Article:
Image via Dendi


One of the most-recognized players of Dota 2, Danil “Dendi” Ishutin has recently revealed information regarding his new esports organization. As one of the best Ukrainian players and formerly “Na’vi poster boy” for nearly a decade, he’s now moved on to greener pastures.

Watching the teaser: This news came in the form of a short movie (i.e., teaser), directed by famed cinematographer Moritz Zimmermann (MooseWD). It begins with an older Dendi sitting with his grandson as they fish, recounting his time spent with Na’vi, and then going on to say how things were forever changed after The International 2013. He then turns to his grandson and says “It’s never too late for a comeback.” Then rolls the logo for the new organization (B8), followed by the hashtag “#b8d.”

A refresher on Dendi: For those of you unfamiliar with this chap, Dendi is well-known for his solo mid skills and is viewed as one of the most creative players due to his unorthodox play style and unconventional item builds. The Ukrainian player got his start in gaming with DotA in 2006. In 2010, a new sports organization ventured into the Dota 2 realm and picked up a group of young players, one of them Dendi. This marked the start of a truly amazing run. After only a few months, the team managed to seize the first-ever TI championship title. They then took second place at TI2 and TI3, placing players like Vincere and Dendi at the top of the esports world… until they weren’t.

Disappointment follows: After a sub-par season leading up to a poor attendance at TI8, Na’vi reformed its roster with a gaping hole. Dendi was no longer part of the organization’s active roster. Though he was still under contract, he dabbled with stacks, answered the call to help friends and former teammates in need of stand-ins. He went over to the SEA region to play with the Tigers, though this was short-lived as the team wasn’t able to accomplish much noteworthy.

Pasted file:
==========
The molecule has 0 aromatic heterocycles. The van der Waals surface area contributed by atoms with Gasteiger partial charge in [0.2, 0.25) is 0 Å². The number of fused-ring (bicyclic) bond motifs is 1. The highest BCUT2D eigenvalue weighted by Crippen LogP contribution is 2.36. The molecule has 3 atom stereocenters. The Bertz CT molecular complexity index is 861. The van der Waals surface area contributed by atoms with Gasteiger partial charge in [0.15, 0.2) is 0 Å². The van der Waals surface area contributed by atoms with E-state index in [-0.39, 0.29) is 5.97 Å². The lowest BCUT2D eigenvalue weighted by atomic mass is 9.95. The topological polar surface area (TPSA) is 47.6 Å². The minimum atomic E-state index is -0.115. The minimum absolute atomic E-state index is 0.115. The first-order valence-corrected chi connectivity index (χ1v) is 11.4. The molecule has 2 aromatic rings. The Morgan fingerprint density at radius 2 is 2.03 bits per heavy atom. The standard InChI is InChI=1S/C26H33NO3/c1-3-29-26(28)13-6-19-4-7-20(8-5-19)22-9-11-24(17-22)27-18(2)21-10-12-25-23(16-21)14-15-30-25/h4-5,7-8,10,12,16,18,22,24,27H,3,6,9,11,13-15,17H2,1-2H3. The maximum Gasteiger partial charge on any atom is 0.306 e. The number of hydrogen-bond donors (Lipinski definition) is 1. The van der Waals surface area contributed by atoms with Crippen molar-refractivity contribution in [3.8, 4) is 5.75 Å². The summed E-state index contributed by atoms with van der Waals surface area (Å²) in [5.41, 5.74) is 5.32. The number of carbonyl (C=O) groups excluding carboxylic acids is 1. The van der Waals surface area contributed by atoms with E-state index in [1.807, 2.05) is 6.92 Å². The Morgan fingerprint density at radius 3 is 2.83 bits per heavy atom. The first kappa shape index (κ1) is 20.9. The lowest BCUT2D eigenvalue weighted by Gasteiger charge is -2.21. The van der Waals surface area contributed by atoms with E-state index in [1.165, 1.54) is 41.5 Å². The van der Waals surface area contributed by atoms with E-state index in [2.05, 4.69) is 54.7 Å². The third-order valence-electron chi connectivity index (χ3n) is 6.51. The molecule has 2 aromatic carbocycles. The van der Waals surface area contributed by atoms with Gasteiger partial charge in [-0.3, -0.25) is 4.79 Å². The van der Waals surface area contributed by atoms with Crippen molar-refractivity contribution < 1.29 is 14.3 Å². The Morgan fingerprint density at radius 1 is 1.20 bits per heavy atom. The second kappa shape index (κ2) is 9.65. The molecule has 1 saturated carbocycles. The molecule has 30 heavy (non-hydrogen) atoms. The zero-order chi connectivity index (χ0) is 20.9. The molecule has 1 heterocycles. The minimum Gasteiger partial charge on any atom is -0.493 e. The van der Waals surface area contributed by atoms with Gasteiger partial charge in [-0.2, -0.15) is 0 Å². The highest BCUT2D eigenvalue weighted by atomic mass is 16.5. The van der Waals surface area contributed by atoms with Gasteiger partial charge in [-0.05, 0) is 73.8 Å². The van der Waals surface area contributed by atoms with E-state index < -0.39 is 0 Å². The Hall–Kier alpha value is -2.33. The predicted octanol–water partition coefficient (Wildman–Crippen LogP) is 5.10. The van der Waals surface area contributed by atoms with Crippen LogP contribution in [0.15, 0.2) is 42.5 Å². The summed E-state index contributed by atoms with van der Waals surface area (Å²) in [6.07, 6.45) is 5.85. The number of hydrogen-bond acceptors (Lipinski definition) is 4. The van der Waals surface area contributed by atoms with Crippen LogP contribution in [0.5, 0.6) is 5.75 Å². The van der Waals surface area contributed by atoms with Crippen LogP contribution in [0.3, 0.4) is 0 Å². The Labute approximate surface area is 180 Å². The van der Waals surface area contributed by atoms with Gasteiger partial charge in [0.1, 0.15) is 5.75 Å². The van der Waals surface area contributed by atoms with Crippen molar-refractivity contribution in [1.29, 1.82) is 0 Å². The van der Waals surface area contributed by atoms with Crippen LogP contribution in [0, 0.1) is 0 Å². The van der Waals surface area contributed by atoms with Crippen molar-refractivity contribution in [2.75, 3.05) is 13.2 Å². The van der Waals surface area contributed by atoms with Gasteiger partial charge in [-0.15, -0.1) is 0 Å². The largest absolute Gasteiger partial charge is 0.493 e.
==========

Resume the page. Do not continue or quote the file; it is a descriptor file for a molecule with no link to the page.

But now things may yet change for this living legend as this organization demonstrates.


Atari announced a deal with GSD Group, a leading innovation and strategy agency, to acquire rights to build video-game-themed Atari hotels in the United States. The first location is expected to break ground later this year in Phoenix, Arizona.

The concept: Atari is trying to pioneer an exciting new concept, namely unique lodging experience combining the brand with video-game-themed destinations. The hotel experience will be fully immersive for every age and gaming ability, including VR and AR systems. Select hotels will feature venues and studios to even accommodate esports events.

The opportunity: More than 2.5 billion gamers across the world spent more than $152 billion on games in 2019 alone, an increase of nearly 10% over 2018. One of the trends in gaming is gamers gravitating toward “recognizable intellectual property.” Atari Hotels will offer exactly that, bringing together gaming with the future of the industry into a fun and unique travel destination.

Let’s just hope they don’t charge you by the minute to use any gaming devices in your room.


Assemblyman Ralph Caputo has introduced legislation that would expand the state’s current betting market to include skill-based competitions, such as esports. Said Caputo, “Esports is the next big thing when it comes to sporting events.”

The demographics: According to data provider Newzoo, there were nearly 450 million esports viewers in 2019 and gaming competitions generated more than $1 billion in revenue from various streams. Additionally, Atlantic City has hosted several esports tournaments in recent years, which makes it particularly appealing as an opportunity to regularly wager money on in-state events.